In deference to Clayton Kershaw, let's separate the “best player” from “best position player” label, shall we. Adrian Gonzalez is L.A.'s best position player. He's their MVP. And you might say that without Adrian Gonzalez the Dodgers are the Marlins.
Other than the two-month difference between his .398 home and .257 road batting averages, Gonzalez is not only remarkably consistent with the bat, but his numbers go in the exact direction you'd want them to go. Matt Kemp, not so much, but more on the Dodgers' best player of the past in a minute.
A-Gon — as he's known in Los Angeles, which is a tad more manly than the A-Go he went by as a San Diego Padre — hit .333 in April and is hitting .343 in May. He's hitting .319 at night and .386 during the day time. .307 versus right, .387 versus left. .278 batting third in the lineup, .386 in the cleanup role. Gonzalez has managed .408 with runners on base and .452 with them in scoring position. That's .452 with RISP. Runners in scoring position with two outs — are you sitting down? — 11 for 16 and .688.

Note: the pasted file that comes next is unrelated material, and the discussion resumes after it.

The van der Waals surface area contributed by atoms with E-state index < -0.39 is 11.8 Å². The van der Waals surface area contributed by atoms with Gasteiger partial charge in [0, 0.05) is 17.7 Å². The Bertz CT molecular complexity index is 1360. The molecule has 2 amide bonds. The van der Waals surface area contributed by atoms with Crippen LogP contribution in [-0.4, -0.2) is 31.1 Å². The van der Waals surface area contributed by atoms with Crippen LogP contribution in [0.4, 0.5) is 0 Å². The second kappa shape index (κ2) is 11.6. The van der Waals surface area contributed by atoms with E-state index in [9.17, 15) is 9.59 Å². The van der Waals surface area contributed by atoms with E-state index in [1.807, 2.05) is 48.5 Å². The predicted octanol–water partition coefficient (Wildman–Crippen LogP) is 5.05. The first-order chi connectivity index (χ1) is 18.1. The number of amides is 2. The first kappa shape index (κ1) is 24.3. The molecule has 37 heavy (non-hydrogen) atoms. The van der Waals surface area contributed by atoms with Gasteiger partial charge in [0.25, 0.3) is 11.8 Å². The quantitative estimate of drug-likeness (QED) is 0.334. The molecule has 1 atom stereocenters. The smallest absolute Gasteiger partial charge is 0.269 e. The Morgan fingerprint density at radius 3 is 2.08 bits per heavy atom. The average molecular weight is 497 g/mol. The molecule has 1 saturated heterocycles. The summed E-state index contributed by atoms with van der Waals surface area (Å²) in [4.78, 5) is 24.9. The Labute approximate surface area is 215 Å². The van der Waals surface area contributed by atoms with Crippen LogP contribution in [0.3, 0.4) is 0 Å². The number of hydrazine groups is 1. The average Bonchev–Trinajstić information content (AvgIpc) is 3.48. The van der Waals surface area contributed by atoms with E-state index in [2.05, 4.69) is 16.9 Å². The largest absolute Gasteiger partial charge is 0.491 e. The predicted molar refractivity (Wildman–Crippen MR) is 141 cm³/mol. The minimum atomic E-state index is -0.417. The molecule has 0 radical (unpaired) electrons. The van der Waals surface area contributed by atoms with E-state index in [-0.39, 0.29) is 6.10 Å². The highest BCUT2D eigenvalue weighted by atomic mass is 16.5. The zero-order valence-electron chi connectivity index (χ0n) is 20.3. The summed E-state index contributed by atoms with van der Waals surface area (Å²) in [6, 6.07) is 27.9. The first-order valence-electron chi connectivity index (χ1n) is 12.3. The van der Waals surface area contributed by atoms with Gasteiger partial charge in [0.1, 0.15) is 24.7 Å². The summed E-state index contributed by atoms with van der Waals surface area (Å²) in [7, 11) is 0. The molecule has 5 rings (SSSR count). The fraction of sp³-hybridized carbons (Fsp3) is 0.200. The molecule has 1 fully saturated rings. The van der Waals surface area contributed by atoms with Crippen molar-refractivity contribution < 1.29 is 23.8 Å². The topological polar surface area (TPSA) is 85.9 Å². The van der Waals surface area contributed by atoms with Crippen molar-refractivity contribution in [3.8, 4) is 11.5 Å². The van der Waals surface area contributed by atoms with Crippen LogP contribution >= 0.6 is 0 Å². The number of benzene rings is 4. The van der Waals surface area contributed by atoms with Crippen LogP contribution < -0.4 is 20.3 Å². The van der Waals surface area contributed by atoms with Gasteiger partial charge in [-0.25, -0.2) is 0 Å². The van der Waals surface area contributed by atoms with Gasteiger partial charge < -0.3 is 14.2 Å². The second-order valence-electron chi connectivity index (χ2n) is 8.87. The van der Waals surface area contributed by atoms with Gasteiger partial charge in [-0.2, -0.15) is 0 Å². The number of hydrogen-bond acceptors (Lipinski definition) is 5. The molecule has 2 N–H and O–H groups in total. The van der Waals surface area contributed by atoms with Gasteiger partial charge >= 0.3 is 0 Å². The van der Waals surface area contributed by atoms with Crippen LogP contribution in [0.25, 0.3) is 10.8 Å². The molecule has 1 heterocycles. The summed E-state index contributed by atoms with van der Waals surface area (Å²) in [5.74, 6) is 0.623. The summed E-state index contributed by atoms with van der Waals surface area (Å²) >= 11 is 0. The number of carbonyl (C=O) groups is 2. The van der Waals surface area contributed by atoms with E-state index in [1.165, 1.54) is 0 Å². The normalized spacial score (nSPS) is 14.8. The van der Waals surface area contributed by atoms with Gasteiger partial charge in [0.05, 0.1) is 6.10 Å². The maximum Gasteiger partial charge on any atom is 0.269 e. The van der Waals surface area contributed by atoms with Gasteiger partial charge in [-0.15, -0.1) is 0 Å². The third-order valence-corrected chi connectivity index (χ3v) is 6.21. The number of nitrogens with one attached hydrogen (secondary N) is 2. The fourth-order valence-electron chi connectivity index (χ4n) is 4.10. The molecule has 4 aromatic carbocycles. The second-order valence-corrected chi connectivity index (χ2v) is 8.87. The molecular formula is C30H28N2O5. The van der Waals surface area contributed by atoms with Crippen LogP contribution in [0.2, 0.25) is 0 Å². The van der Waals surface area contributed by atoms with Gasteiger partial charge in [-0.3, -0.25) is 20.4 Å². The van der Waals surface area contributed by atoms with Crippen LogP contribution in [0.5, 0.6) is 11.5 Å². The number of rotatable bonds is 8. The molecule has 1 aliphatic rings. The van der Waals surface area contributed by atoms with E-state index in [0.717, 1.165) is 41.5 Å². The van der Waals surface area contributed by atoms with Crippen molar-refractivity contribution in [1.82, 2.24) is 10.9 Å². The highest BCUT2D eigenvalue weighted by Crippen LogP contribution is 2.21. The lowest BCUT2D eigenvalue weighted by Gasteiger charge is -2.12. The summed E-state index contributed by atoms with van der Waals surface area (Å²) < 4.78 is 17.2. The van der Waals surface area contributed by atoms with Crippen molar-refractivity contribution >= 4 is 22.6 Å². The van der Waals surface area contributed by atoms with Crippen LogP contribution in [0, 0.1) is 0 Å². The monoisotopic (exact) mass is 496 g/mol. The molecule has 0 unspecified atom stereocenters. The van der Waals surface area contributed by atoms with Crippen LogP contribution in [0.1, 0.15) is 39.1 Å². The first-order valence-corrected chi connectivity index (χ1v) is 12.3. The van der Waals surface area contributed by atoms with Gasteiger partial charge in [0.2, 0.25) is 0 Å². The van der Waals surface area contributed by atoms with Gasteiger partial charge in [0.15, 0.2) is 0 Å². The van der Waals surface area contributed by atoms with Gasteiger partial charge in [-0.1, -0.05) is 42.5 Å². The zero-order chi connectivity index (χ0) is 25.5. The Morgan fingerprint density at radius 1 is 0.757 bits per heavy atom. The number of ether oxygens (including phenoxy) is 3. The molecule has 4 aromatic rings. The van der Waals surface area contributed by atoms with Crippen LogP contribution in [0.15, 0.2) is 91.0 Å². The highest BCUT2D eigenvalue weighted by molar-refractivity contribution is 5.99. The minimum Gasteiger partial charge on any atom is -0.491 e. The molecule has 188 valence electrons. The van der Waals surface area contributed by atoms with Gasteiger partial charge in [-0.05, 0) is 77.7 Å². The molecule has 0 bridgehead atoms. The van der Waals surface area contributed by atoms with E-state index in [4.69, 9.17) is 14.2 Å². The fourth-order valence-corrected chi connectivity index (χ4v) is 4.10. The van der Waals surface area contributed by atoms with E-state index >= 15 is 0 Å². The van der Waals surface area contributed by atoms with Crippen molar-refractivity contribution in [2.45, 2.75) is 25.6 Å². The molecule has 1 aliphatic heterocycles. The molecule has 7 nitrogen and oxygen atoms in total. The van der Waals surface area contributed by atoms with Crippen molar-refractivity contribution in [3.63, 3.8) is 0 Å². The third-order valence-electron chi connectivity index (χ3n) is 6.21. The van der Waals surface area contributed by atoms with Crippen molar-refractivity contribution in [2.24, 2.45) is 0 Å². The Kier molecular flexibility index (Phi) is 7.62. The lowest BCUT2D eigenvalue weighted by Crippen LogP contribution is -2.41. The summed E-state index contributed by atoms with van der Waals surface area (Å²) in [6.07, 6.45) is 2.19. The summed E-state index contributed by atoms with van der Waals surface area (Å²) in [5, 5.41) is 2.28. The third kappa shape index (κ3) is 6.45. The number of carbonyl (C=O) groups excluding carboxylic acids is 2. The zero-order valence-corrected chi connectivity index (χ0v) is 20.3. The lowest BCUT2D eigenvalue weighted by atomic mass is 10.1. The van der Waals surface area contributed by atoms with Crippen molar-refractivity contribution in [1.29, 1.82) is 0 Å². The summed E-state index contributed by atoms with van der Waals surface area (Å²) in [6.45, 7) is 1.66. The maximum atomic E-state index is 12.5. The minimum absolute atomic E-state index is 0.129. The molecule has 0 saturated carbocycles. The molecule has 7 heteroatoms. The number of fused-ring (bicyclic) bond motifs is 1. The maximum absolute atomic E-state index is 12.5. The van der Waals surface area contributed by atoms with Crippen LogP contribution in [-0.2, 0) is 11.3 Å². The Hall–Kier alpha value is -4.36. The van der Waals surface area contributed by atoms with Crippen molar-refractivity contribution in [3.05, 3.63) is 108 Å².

Gonzalez sports a cool 1.000 average against the semi-rival Los Angeles Angels of Anaheim after going 4-4 against C.J. Wilson and a cast of characters last night at the Ravine, in what was perhaps the Dodgers most exciting game of the year. I won't say “best game of the year” because it was mess of miscues, missed targets and missed baseballs in center field, as the Dodgers fell behind 6-1 after 3 ½ innings, but the Blue came storming back to win in emotional fashion, 8-7, behind two doubles from Gonzalez, two more from Scott Van Slyke (the 11 doubles for both clubs set a stadium record), a game-winning hit from just-off-the-disabled-list Jerry Hairston, Jr., and some fine relief work from Matt Guerrier, especially, as well as Javy Guerra, Ronald Belisario, Kenley Jansen and Brandon League, who made eight pitches to pick up his 11th save of the season.